Sub-Saharan Africa has by far the lowest usage of fertilisers compared to other regions of the world, attributable to transaction costs, accessibility, and the lack of suitable transport and storage infrastructure. Sustainable agriculture depends as much on good soil health – comprising acidity, structure, and biodiversity – as it does on adequate fertiliser use. Healthy soils, with sufficient organic matter, are the key to increased agricultural productivity and food security. This requires investments in both organic and inorganic fertilisers. The aspect of inputs, however, is still just one piece of a bigger puzzle.
To bring about inclusive, responsible and sustainable development in the agricultural sector, equal attention needs to be paid to the other facets of a robust agricultural ecosystem – farmer access to information, finance and markets. My vision is that agricultural development is integrated and holistic, and incrementally tackles each of these different dimensions in a strategic manner with measurable outcomes. If the Planting for Food and Jobs Programme achieves what it sets out to do, it could form a model for the rest of Africa.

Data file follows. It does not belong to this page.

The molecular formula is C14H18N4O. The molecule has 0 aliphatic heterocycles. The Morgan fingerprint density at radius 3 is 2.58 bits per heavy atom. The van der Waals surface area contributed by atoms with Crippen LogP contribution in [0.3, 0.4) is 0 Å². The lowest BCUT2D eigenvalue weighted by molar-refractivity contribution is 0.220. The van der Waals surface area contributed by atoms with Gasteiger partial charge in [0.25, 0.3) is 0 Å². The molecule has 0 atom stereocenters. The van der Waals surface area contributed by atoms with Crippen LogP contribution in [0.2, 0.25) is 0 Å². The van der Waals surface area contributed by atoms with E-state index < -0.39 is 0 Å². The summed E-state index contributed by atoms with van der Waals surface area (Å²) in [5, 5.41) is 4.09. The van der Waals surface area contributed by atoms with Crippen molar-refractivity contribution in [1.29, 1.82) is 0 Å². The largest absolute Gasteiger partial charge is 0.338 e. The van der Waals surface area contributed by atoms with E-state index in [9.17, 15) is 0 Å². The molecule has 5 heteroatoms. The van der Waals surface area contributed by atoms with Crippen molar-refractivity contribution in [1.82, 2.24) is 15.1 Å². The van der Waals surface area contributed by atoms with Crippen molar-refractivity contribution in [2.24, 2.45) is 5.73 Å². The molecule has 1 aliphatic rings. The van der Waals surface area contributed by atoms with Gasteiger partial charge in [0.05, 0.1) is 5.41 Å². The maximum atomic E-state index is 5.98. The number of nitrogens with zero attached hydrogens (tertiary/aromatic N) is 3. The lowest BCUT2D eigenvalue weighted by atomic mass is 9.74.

Climate change is real. It affects developing nations disproportionately as compared to developed nations. Developing nations should not wait for help to do good for the environment but work towards ensuring that these challenges are met headlong. They should know that sustainability goals and development is not mutually exclusive.
Africa has abundant resources to be the food factory for the world. This holds true especially for vegetable oil crops such as Sunflower, palm, soybean and rapeseed. Tanzania provides ideal conditions for growing sunflower at scale and supply it’s oil to the major consuming nations such as India.
We need to find solutions to ensure we can not just stop but reverse climate change. One solution is regenerative agriculture that can not only improve the yields for the farmers, but also reduce their carbon footprint.